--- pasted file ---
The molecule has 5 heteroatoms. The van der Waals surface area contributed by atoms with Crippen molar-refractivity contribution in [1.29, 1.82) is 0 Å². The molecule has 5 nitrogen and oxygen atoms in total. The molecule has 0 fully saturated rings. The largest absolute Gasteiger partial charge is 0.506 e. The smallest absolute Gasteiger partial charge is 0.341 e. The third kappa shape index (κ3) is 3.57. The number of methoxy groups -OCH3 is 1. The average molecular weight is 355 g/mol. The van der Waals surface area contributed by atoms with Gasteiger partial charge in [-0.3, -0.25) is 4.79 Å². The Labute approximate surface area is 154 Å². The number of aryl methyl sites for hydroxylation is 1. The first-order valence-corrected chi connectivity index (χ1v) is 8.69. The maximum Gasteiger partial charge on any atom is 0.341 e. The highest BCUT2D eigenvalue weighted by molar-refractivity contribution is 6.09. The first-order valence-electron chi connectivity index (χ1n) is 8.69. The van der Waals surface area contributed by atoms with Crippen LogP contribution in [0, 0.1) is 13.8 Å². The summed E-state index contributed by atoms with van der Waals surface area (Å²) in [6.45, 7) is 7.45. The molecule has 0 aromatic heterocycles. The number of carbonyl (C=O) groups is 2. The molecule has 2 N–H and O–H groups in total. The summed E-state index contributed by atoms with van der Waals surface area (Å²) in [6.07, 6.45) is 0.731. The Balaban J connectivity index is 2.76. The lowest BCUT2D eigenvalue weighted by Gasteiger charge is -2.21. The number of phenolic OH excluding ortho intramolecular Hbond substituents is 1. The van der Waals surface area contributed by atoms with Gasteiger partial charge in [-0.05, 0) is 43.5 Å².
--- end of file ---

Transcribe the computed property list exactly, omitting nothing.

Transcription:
The molecule has 5 heteroatoms. The van der Waals surface area contributed by atoms with Crippen molar-refractivity contribution in [1.29, 1.82) is 0 Å². The molecule has 5 nitrogen and oxygen atoms in total. The molecule has 0 fully saturated rings. The largest absolute Gasteiger partial charge is 0.506 e. The smallest absolute Gasteiger partial charge is 0.341 e. The third kappa shape index (κ3) is 3.57. The number of methoxy groups -OCH3 is 1. The average molecular weight is 355 g/mol. The van der Waals surface area contributed by atoms with Gasteiger partial charge in [-0.3, -0.25) is 4.79 Å². The Labute approximate surface area is 154 Å². The number of aryl methyl sites for hydroxylation is 1. The first-order valence-corrected chi connectivity index (χ1v) is 8.69. The maximum Gasteiger partial charge on any atom is 0.341 e. The highest BCUT2D eigenvalue weighted by molar-refractivity contribution is 6.09. The first-order valence-electron chi connectivity index (χ1n) is 8.69. The van der Waals surface area contributed by atoms with Crippen LogP contribution in [0, 0.1) is 13.8 Å². The summed E-state index contributed by atoms with van der Waals surface area (Å²) in [6.45, 7) is 7.45. The molecule has 0 aromatic heterocycles. The number of carbonyl (C=O) groups is 2. The molecule has 2 N–H and O–H groups in total. The summed E-state index contributed by atoms with van der Waals surface area (Å²) in [6.07, 6.45) is 0.731. The Balaban J connectivity index is 2.76. The lowest BCUT2D eigenvalue weighted by Gasteiger charge is -2.21. The number of phenolic OH excluding ortho intramolecular Hbond substituents is 1. The van der Waals surface area contributed by atoms with Gasteiger partial charge in [-0.05, 0) is 43.5 Å².